Pugin designed stunning Gothic churches decorated and fitted out in the manner of medieval examples. At their best, as at St. Giles, Cheadle, they glow like jewel-boxes with wall paintings and stained glass. Even Anglicans were impressed. And at the same time the Anglican Church (and its North American counterpart, the Episcopalian) began to make a parallel, if partial, return to medieval values and aesthetics. This happened under the auspices of the Ecclesiological movement, which sought to return Anglican churches to something like their medieval Gothic splendor. British writer John Ruskin, another enthusiastic promoter of Gothic, also had a strong influence on the spread of the style.
“On comparing the Architectural Works of the present Century with those of the Middle Ages, the wonderful superiority of the latter must strike every attentive observer.” A.W.N. Pugin, Contrasts
Meanwhile in France, another great writer-architect, Viollet-le-Duc, was campaigning on behalf of a revival of Gothic. His most influential work was Entretiens sur l’Architecture (Discourses on Architecture), which came out in two volumes in 1863–72. Viollet’s emphasis was different from that of Pugin. His great idea was that the Gothic form of structure—with piers, ribbed vaults and buttresses—was a supremely logical way to build that could be adapted with modern materials, such as cast iron.
The result, in mainland Europe, Britain and North America, was a concerted revival of the Gothic style. It was used widely to build new churches for the expanding population, to restore old churches and to build all types of structures, from law courts to railway stations. Major architects embraced Gothic, and this major artistic revival transformed cities from Philadelphia to Paris.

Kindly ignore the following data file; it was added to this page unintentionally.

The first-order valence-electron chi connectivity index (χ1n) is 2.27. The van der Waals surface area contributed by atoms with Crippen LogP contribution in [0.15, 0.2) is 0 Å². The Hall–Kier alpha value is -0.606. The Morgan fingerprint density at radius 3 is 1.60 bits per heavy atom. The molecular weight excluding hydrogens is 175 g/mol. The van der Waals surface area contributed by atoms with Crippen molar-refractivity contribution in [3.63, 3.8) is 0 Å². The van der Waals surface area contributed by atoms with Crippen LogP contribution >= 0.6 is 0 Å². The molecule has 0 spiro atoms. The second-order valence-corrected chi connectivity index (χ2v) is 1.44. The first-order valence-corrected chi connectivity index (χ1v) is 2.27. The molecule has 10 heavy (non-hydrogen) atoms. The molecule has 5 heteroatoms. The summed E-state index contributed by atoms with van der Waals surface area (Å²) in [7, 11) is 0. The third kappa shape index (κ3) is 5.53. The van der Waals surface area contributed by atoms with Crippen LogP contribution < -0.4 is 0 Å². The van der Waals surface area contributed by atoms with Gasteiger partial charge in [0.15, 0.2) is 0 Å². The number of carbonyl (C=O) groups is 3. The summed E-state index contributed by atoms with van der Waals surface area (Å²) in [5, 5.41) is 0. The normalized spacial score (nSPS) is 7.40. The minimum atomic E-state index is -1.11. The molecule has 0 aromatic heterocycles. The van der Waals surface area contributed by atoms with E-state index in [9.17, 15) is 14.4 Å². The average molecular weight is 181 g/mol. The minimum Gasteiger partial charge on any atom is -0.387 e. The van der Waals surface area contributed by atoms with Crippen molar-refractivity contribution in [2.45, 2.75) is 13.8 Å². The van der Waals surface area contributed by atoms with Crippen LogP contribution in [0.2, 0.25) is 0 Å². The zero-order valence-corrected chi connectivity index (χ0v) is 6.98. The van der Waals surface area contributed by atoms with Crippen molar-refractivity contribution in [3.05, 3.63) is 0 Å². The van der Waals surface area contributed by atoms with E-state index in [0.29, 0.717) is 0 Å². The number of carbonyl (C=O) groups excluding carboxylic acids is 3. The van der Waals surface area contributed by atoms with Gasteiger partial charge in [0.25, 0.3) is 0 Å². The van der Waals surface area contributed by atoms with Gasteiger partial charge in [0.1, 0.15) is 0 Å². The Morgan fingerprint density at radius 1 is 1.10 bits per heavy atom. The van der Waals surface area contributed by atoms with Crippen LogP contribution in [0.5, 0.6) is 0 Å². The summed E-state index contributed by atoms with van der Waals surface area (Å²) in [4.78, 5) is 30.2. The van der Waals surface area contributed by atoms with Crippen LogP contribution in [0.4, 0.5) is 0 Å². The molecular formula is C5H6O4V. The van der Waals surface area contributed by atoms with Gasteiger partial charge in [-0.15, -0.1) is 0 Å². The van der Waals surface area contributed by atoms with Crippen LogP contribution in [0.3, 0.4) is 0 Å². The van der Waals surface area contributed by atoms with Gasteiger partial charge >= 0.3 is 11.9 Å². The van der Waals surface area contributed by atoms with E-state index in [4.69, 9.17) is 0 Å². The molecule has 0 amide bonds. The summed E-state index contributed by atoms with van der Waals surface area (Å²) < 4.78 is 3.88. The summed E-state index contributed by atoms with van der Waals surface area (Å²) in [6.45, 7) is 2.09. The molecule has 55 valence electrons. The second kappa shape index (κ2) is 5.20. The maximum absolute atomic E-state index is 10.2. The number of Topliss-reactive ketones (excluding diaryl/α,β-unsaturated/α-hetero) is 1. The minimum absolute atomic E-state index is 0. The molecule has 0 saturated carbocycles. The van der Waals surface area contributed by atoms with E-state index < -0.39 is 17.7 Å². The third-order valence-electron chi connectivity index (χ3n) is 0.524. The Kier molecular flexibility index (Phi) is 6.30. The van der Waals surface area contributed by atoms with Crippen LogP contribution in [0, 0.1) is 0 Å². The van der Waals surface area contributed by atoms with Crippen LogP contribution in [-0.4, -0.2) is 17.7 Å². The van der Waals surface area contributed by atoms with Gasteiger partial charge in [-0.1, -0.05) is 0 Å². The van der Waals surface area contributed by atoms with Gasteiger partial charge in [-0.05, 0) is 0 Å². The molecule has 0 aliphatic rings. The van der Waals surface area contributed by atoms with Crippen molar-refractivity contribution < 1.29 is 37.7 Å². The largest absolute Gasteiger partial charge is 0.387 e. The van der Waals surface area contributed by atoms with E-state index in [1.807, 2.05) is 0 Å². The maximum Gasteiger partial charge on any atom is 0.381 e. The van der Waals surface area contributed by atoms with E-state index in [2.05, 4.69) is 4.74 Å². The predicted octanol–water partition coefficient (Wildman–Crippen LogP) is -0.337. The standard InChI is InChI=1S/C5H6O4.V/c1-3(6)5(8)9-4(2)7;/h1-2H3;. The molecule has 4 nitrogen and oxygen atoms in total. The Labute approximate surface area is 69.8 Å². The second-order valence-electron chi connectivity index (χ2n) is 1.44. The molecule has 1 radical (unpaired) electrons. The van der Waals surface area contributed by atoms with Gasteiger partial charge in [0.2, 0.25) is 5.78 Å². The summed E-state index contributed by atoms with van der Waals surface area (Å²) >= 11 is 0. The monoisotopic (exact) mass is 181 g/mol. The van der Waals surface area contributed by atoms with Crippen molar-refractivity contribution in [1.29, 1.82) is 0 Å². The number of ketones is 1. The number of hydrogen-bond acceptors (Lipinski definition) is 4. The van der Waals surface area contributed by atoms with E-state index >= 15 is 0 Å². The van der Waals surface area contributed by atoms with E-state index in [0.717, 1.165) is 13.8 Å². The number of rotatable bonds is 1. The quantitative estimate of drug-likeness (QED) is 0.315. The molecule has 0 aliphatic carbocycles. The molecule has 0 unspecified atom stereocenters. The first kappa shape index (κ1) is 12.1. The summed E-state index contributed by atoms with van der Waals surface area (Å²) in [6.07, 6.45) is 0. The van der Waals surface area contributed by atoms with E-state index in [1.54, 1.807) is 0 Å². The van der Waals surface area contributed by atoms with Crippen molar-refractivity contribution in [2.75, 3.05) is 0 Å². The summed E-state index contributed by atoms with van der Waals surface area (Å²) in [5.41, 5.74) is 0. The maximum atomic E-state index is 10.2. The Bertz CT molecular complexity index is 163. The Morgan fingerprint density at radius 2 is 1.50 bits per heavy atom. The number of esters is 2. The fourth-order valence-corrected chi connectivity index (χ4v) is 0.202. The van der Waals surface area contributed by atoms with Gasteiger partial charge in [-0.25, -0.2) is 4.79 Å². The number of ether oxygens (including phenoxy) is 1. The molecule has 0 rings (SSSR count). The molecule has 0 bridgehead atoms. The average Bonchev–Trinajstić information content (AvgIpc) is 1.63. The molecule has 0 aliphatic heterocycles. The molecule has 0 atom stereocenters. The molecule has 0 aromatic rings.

Although Gothic (below) was the most widely revived style in the 19th century, other past styles were reinvented, too. Some saw the round-arched Romanesque style of the early Middle Ages as appropriate as Gothic for churches. It was revived in Britain and Germany, where it became known as the Rundbogenstil (round-arched style). Large country houses were built in every style from Gothic to classical, but a style imitating the heavy forms of Scottish medieval architecture became popular as the baronial style. Later in the century there was a Tudor revival, often incorporating timber-framed gables, that became known as Old English. All these revivals were stimulated by a raft of scholarship about the architecture of the past, published in books lavishly illustrated with engravings.
A varied revival
The buildings these architects produced were hugely varied. While some preferred the ornate Gothic of the 14th century in England, others went for an earlier, plainer version of the style as it first began in 13th-century France. Some were influenced by the Gothic of Venice, which had been vigorously praised by Ruskin. Yet others took the style in intriguing new directions unthought-of by any medieval mason. But whichever type of Gothic they chose, the spires of their churches and the pinnacles attached to their town halls and warehouses transformed city skylines and country landscapes alike.